The first e-MTB world champion, South Africa’s Alan Hatherly, says he is already seeing the massive impact of e-bikes out on the trails and roads as people increasingly switch over to the new discipline.
Hatherly won the inaugural e-MTB cross-country race at the UCI Mountain Bike World Championships in Mont-Sainte-Anne, Canada, at the end of August. The victory came just a month after he was first fully introduced to this type of racing.
“As for the future, I’m not really sure as it’s completely new to racing. But I’d like to see e-MTB make it to the world cup circuit in the next few years,” said the 23-year-old Specialized rider.
“I think it will be really exciting for the sport and with more races [held] the more seriously it will be taken.”
Hatherly, who was crowned the U23 cross-country world champ last year, already has his eye on the next e-MTB world champs.
“I know I’ll be at the Albstadt e-MTB world champs to try to defend my title,” he said.
Hatherly, who won his race in Canada in 1:04:53 – one minute and 10 seconds ahead of Frenchman Jerome Gilloux – said it was a “pretty strange” feeling to win the inaugural title.
“I was forced into taking some time off the bike about a month before the world champs in Canada. During this time Specialized asked if I’d be interested in racing the e-MTB world champs, which worked out perfectly for me.
“I rode the e-bike for two weeks while on ‘rest’ and really got used to it. I could feel I had some speed and pace going on the bike, but I had no idea what to expect when it came to racing it.
“The team worked around the clock to get me up to speed and set up – but to win was unreal. To win the first ever e-MTB worlds definitely makes it that much sweeter and I’m really proud and stoked about how everything came together.”
Hatherly said the start of the race was “really intense”, with the riders all sprinting to get a good position for the first climb.
“It was way over the speed limiter – meaning we were sprinting without the motor. I managed to make my way to the front on the first climb and from the first descent I got a small gap of around three seconds.
“From there I just kept it as fast as I possibly could, managing to chip away at my time buffer. My gap grew lap by lap, but I knew one mistake or a mechanical could throw the race away. So I took no chances and pushed for the biggest gap possible.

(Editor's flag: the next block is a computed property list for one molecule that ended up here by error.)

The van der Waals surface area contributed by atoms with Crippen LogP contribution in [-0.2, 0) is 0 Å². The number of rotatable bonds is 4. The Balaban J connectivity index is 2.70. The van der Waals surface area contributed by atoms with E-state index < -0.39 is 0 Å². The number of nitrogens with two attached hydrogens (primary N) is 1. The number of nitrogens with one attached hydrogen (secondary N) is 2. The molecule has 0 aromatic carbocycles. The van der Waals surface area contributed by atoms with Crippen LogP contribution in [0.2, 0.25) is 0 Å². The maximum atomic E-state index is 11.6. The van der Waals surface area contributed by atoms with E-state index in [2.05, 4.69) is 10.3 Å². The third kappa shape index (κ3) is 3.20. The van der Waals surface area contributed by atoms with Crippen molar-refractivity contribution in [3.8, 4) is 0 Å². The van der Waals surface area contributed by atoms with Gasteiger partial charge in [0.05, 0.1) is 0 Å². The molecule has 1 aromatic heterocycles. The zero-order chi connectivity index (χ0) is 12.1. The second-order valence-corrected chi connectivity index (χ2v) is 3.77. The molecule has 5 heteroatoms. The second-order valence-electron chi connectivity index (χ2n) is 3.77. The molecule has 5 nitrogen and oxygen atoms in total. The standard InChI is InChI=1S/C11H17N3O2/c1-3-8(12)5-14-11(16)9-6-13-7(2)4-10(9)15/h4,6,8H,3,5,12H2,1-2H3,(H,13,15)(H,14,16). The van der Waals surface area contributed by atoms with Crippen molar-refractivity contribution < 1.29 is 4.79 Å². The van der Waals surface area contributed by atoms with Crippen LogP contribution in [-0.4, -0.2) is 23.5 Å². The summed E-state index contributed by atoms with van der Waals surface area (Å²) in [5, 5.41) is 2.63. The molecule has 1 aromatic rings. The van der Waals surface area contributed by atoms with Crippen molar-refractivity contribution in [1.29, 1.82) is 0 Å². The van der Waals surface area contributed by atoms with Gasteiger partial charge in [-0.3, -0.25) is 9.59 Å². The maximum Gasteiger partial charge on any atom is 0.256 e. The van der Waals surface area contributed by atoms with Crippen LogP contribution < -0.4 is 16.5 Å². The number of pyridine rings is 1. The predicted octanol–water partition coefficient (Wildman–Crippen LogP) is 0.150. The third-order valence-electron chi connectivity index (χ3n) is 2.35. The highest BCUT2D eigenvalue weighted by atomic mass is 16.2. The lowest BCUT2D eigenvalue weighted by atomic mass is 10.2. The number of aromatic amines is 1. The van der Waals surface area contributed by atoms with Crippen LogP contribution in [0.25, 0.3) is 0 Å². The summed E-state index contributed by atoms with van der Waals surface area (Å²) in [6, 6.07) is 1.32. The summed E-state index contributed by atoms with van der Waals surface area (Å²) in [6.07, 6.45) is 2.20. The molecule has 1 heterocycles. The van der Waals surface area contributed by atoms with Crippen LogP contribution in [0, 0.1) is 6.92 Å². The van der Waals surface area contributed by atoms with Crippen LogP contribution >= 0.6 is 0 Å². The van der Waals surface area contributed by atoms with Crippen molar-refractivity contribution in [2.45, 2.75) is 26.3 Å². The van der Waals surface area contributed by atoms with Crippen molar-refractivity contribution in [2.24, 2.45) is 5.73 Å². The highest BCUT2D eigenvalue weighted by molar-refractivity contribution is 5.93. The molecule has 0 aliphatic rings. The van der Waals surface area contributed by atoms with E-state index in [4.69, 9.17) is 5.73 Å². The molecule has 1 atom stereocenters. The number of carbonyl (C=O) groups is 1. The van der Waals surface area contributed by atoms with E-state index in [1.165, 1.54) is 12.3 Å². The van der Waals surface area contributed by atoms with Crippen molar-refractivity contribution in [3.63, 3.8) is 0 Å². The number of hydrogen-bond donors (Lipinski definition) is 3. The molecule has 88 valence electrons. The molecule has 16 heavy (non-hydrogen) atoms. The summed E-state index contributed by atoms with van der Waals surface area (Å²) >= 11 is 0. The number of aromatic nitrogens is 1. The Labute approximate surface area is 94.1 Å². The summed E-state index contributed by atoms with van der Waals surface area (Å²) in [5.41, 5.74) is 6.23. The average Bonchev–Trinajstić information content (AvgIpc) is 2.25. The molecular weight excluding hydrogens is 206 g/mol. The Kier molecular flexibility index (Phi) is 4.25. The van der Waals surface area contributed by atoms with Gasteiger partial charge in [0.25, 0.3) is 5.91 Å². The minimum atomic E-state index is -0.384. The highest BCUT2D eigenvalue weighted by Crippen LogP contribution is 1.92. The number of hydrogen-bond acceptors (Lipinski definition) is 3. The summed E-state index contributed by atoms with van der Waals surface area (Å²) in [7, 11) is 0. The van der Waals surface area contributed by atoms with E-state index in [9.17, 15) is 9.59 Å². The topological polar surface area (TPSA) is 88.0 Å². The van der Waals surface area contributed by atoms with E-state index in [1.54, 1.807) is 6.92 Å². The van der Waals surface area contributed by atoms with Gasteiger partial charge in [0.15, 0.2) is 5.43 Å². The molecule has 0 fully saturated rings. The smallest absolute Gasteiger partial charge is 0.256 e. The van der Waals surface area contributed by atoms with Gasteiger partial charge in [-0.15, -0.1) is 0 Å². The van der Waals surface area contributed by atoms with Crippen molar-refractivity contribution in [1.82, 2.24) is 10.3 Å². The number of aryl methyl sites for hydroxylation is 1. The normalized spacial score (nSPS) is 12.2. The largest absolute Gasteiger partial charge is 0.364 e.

“It was one of the toughest XCO races I’ve probably ever done and with it being an hour long it made the pace much higher.”
He added that the bike was also around double the weight of his normal XCO bike, which made it hard work to manoeuvre and lift the Levo up and over the tricky technical sections.
“My average heart rate was 184bpm, which was my highest ever from a XCO lap race.”
Hatherly said there were a lot of strict rules and regulations put in place by the UCI for the e-MTB worlds to be official, such as a 25km/h speed limit and motor limitations to no more than 250w of continuous output.
Batteries were also not allowed to be swapped during the race.
There were engineers and a secure bike area where the bikes had to be checked in three hours before the start for the engineers to plug PCs in to check the software and limitations.
They also had to do physical battery, motor and wheel checks, as size affected the speed if the wheels were changed.
“The same checks were repeated for the podium riders after the race, where our bikes were immediately taken from us. It was really incredible to see the UCI treating e-MTB the way they did and definitely made it worthy of a world title.”
With regards to him controlling his speed throughout, Hatherly said it was all just about going as fast as possible.
“When you’re pedalling the same as a normal XCO race and climbing at 400w+ the battery also doesn’t get drained that fast, so there was no need to drop from turbo mode.
“The course was insanely technical, with the climbs being similar to enduro motorbike-type obstacles and the main descent being similar to the downhill course.
“Momentum and speed was definitely your friend. My average speed was 16km/h, which shows how technical the course was, and I only hit the speed limiter briefly twice on each lap.”
He added that the gears were the same as on a normal bike, but shifting needed to be a little smoother since there was extra power going through the drive train and the risk of snapping a chain was much higher.
“Cadence is your friend. The motor (and battery) really likes the higher cadence and accelerates much smoother, which is how I raced the world champs.”
Hatherly felt the main advantage of e-bike racing was that one could go way faster than before.
“It also allows you to ride up terrain that was thought not possible before.
“Also having that extra suspension travel – 150mm front and rear for my bike – definitely gave me much more confidence to hit the descents without hesitation.
“For the general rider I do believe it has a perfect place in bridging the gap to stronger riders, which allows you to join and ride with more people – the point of social cycling.
“Also, the fact that the bikes are insanely capable is also beneficial in getting everyone to expand their technical ability without having to compromise on the climbs to get the bike to the top of the trail.”
He added that e-bike racing added a new element to cycling, which he really enjoyed.
“You can get out on the trails on rest days and pedal with full assist, making it a really easy day, but still being able to enjoy the trail networks.
“Or, if you want to get some proper training in, all you do is drop the assistance or find some steep climbs and you’ll have a proper session.
“It’s really an all-rounder bike in my eyes and an essential training tool at today’s international level.”